In the ever-changing world of delivering video to TVs and homes, real bellwether moments can sometimes slip by us. But the appearance on the scene of the awkwardly named vMVPDs (virtual multichannel video programming distributors) could well be such a moment. These “skinny bundle” services offer a variety of broadcast and cable networks via on-demand streaming -- and at least some channels are available to stream “live” when broadcast.
The potential of this new OTT wrinkle is huge. Delivering live programming and events as they happen has been a key differentiator for traditional pay TV services as they try to fend off streaming service providers. Now, services like DirecTV NOW, Sling TV, and PlayStation Vue can begin to offer competing live programming – the opening of a potential floodgate in video media.
We measured vMVPDs for the first time this year in our long-running The Home Technology Monitor™. The new Ownership and Trend Report shows that 3% of TV homes subscribe to one of the vMVPDs listed above. (It was too early to measure either Hulu with Live TV or YouTube TV).
Now, three percent may seem like a “blip” if there ever was one – but every real innovation has to start somewhere. And this one in the media industry has definitely found to be worth watching.
That is why we decided to collect additional information on vMVPD homes -- but, as there were only 82 of them, consider the following to be directional findings, not definitive. Looking at those homes which report DirecTV NOW, Sling TV or Playstation Vue subscriptions, we find very similar levels of adoption among the three – there is not a dominant player at this point in time by any means.
Perhaps most interesting is where these vMVPD homes came from, in terms of reception. A small minority – just one in six – of these homes were “uncorded” before subscribing to their vMVPD service. Half cancelled regular pay TV service. And almost exactly one-third report they also have “regular” pay TV service. And all report having a TV set and almost all say they stream to a TV set in some manner. Thus the vMVPD home is far from the cord-cutting, TV-less home some may have expected.
However, if one counts vMVPD homes in the same bucket as “pay TV” – something on which there was not a consensus from our Home Technology Monitor subscribers – then the pay TV home decrease is offset, and its level holds relatively steady compared with last year. This is a definite silver lining in these difficult days for cable networks, if not their traditional MVPD partners.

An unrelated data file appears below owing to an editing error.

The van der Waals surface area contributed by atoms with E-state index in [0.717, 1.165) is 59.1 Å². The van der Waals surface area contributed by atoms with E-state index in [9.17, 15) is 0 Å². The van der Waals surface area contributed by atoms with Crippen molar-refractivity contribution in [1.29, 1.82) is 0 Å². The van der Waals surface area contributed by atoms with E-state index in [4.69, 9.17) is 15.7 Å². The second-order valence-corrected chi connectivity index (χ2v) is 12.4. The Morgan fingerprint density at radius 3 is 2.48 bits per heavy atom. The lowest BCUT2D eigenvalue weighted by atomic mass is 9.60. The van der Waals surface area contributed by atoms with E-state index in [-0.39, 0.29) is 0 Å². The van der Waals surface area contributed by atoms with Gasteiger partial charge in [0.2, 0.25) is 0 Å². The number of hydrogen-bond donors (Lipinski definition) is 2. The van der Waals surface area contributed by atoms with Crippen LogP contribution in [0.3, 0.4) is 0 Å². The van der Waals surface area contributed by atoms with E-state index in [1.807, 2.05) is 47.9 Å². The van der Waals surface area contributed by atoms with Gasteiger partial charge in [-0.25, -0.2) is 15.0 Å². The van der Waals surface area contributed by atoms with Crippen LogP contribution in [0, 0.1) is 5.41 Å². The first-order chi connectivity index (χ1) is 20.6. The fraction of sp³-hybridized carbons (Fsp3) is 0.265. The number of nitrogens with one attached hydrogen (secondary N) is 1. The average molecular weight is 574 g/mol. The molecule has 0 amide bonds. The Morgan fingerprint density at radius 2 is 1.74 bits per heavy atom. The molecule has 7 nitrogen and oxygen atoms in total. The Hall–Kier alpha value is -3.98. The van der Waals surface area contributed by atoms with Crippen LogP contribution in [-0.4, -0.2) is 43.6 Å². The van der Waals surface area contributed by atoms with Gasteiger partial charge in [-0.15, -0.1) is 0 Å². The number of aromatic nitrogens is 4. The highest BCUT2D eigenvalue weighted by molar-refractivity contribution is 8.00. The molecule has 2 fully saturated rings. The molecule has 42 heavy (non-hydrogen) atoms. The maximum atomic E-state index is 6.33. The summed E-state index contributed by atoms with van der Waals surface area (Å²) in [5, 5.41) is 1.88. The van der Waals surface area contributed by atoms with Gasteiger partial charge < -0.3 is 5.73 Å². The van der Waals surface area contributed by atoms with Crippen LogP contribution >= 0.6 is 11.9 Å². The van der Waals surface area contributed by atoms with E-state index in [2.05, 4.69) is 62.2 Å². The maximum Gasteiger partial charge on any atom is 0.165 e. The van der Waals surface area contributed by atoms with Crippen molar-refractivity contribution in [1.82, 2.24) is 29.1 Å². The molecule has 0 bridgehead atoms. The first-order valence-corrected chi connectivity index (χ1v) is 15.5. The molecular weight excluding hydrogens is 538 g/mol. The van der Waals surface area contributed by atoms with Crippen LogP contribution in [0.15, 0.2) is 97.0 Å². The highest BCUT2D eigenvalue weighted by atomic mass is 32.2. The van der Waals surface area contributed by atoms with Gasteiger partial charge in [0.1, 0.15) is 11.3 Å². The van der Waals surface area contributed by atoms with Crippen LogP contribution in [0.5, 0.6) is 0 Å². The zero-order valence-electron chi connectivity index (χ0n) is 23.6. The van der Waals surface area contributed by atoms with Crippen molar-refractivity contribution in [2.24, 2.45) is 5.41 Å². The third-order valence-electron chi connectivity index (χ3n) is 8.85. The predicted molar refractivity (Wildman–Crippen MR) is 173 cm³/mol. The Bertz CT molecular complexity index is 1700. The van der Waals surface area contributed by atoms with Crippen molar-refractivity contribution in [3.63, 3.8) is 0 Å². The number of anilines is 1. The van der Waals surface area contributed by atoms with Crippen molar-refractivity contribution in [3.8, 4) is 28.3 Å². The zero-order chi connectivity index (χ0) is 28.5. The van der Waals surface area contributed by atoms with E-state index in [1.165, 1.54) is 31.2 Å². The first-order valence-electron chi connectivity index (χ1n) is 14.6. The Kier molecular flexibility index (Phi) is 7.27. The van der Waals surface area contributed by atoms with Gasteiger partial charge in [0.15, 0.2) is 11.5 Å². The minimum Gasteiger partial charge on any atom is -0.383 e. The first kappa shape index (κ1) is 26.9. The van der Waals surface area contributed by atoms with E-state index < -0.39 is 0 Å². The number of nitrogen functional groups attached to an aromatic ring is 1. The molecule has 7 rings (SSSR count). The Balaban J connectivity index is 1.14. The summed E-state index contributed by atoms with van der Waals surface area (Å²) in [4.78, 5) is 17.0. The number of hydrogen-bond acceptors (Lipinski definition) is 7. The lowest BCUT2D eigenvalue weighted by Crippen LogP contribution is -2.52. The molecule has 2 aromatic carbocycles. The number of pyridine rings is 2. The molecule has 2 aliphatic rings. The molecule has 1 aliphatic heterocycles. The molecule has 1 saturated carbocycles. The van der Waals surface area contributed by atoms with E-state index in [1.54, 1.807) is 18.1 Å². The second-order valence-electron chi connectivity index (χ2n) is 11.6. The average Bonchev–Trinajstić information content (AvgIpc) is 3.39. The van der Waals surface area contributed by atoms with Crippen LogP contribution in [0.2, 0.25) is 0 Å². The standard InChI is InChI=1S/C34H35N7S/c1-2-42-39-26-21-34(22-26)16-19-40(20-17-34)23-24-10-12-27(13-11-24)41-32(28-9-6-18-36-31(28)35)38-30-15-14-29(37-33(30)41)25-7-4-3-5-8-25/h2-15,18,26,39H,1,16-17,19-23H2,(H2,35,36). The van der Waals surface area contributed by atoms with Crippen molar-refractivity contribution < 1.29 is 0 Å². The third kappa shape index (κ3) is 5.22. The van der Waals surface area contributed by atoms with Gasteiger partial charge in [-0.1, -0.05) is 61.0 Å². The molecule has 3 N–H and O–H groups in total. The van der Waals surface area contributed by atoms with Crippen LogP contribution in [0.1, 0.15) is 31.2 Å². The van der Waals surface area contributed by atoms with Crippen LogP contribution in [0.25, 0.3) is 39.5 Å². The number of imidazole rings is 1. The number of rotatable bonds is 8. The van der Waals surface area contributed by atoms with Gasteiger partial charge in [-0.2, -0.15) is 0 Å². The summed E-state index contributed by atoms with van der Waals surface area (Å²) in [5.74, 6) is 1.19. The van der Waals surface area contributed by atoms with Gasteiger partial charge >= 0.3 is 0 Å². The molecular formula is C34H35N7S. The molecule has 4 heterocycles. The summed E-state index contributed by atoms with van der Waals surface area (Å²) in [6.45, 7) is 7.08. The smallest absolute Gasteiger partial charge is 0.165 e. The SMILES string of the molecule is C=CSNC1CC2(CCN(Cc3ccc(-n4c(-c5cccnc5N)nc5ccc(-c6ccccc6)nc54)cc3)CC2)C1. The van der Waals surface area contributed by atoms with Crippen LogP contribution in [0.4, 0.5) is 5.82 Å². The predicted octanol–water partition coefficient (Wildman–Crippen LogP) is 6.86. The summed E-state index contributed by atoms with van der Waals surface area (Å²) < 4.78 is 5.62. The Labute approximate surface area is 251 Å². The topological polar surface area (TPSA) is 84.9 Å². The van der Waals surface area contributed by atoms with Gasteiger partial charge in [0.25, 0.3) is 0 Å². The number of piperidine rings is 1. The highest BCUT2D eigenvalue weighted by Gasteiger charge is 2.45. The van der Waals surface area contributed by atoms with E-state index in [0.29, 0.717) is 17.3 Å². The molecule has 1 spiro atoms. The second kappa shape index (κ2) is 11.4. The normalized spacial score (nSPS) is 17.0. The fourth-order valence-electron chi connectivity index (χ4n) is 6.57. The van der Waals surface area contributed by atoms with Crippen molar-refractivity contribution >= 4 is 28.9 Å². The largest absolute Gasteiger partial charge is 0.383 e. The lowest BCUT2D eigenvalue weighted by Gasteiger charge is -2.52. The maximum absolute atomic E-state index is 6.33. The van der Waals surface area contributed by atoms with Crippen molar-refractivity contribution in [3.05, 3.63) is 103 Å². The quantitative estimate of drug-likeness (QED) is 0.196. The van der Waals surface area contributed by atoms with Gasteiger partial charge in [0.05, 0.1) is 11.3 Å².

vMVPDs with live TV will likely remain a hot topic in 2017, as additional competitors join in -- whether streaming-first brands (Hulu and YouTube) or, as rumored, traditional MVPD services. These services are banking on consumers accepting a smaller selection of networks and the promise of an improved viewer user experience compared with traditional providers.
While vMVPDs will certainly be of interest to a sizable viewer niche, expansion outside the obvious Cord Cutters/Cord Never targets will require a high level of consumer satisfaction and the ability to deliver desired content. People may have many complaints about their interactions with their cable providers and their costs, the actual delivery of television to the home by pay TV tends to be very reliable – which can’t always be said for video streaming. We also see many local TV markets are still unserved by the new “live TV” streaming from broadcast networks because of affiliate agreements – the network O&Os are available, but availability outside of those markets is still sparse.
But these are still early days, and several more years will likely be needed to accurately assess the long-term traction of vMVPD-type services. With several notable players all in on vMVPDs (Hulu, YouTube, AT&T, DISH and Sony) and several notables sitting it out (Amazon, Apple), it will certainly make for an interesting period for researchers, competitors and consumers.
Get similar insights – and many more – as soon as they get published by subscribing to The Home Technology Monitor in 2017. Aside from our annual Ownership and Trend Report, our report topics this year include Commanding Media (voice commands), Over-the-Top TV, TV Everywhere and SVOD Digital Purchase Journey.
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